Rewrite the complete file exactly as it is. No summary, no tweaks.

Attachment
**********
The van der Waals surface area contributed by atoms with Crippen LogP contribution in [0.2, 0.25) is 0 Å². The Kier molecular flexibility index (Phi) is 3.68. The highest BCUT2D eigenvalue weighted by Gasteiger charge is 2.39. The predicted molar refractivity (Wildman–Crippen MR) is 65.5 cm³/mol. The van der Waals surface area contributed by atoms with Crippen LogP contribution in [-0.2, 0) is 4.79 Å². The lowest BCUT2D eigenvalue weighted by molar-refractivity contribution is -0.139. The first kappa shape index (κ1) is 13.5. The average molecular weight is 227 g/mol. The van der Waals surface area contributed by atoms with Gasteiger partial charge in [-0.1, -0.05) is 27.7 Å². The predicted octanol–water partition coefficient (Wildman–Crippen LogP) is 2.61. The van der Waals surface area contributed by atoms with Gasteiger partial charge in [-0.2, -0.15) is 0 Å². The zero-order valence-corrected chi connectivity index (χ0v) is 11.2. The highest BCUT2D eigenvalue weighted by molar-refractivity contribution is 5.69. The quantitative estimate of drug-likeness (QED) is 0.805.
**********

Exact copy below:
The van der Waals surface area contributed by atoms with Crippen LogP contribution in [0.2, 0.25) is 0 Å². The Kier molecular flexibility index (Phi) is 3.68. The highest BCUT2D eigenvalue weighted by Gasteiger charge is 2.39. The predicted molar refractivity (Wildman–Crippen MR) is 65.5 cm³/mol. The van der Waals surface area contributed by atoms with Crippen LogP contribution in [-0.2, 0) is 4.79 Å². The lowest BCUT2D eigenvalue weighted by molar-refractivity contribution is -0.139. The first kappa shape index (κ1) is 13.5. The average molecular weight is 227 g/mol. The van der Waals surface area contributed by atoms with Gasteiger partial charge in [-0.1, -0.05) is 27.7 Å². The predicted octanol–water partition coefficient (Wildman–Crippen LogP) is 2.61. The van der Waals surface area contributed by atoms with Gasteiger partial charge in [-0.2, -0.15) is 0 Å². The zero-order valence-corrected chi connectivity index (χ0v) is 11.2. The highest BCUT2D eigenvalue weighted by molar-refractivity contribution is 5.69. The quantitative estimate of drug-likeness (QED) is 0.805.